The Return of Weimar
April 19, 2004
Annually Israel marks the Shoah, the Holocaust, mourning six to seven million Jews, slaughtered by the Nazis during World War Two. The date chosen for Yom HaShoah, or Holocaust Memorial Day, is quite significant, coming a week after Passover, the holiday commemorating the birth of the Jewish people, and a week before Yom Ha’azmaut, Independence Day, celebrating the rebirth of the Jewish people in Eretz Yisrael with the founding of the first Jewish state in two thousand years.
The enormity of the holocaust is practically beyond human comprehension. We can easily picture one person, ten people, one hundred people, a thousand people, or even 10,000 people. Huge sports arenas can contain tens of thousands of people. Let’s take Yankee Stadium in New York. It has a capacity of almost 58,000 people. Imagine one hundred and twelve Yankee Stadiums, filled up with people, to the brim. And then, all at once, delete them from existence, erase the people in them. In an instant, they are all gone. The men, women, children – be they rich or poor, religious or secular, good people and not such good people – with one thing in common. In the blink of an eye they cease to exist.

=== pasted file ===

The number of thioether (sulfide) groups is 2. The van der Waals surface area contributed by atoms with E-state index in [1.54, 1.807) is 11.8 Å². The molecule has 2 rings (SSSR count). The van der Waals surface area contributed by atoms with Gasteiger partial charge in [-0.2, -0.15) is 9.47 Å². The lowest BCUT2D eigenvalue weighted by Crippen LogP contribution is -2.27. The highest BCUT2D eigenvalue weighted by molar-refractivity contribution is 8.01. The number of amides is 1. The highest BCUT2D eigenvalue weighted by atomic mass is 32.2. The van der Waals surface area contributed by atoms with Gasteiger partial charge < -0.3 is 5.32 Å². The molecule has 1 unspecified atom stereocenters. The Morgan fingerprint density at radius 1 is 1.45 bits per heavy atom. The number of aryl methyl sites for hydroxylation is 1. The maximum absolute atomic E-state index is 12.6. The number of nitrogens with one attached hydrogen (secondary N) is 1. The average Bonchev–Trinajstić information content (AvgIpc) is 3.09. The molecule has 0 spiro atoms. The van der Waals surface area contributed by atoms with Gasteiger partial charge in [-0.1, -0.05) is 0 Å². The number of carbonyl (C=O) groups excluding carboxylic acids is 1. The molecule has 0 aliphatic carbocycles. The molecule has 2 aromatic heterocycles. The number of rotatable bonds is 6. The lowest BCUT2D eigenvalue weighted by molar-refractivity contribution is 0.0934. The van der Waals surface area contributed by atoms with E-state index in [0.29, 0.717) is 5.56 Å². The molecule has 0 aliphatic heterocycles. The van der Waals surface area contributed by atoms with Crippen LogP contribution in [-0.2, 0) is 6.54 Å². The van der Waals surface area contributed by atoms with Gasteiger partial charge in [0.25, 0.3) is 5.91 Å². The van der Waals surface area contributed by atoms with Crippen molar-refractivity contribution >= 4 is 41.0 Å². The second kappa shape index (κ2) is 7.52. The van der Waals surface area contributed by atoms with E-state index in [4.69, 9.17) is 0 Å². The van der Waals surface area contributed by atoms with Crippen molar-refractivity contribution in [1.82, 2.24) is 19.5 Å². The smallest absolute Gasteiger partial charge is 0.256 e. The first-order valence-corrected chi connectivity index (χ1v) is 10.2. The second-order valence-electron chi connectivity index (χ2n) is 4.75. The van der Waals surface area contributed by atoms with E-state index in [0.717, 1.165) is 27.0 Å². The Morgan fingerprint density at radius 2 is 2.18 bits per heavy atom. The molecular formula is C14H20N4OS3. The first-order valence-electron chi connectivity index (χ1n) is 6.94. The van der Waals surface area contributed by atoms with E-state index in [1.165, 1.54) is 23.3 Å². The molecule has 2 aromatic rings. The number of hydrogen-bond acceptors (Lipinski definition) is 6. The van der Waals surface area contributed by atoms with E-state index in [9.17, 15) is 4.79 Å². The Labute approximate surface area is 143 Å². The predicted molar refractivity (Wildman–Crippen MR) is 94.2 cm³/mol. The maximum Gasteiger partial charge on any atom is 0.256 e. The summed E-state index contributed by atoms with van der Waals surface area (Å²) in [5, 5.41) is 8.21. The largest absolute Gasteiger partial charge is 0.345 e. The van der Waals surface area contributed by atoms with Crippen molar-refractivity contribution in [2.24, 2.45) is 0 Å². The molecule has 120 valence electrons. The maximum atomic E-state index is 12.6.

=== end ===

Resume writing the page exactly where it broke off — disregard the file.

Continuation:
Well, not really. Because their family and friends remember them, miss them, mourn them.
Maybe it’s difficult to conjure up 112 Yankee Stadiums. Perhaps I can present an example closer to home. Picture 2,167 World Trade Centers – with 3,000 people filling each them. That is about six million five hundred thousand people. That is how many people were butchered between 1941 to 1945. All gone, with the blink of an eye. Obliterated from existence.
But don’t err. That is how many people were lost – but that is not the holocaust. Hitler’s plans included not only killing people. Rather they represented a final solution, an eradication of a people, obliteration of a culture, annihilation of a religion.
These numbers are only partially accurate. In reality, the picture is quite different. In 1933 European Jewry numbered about nine million five hundred thousand Jews. Remove from that six or six and half million. What remains? About a third. Two thirds of European Jewry was wiped out. So forget the examples presented above. Can you picture two-thirds of the United States gone?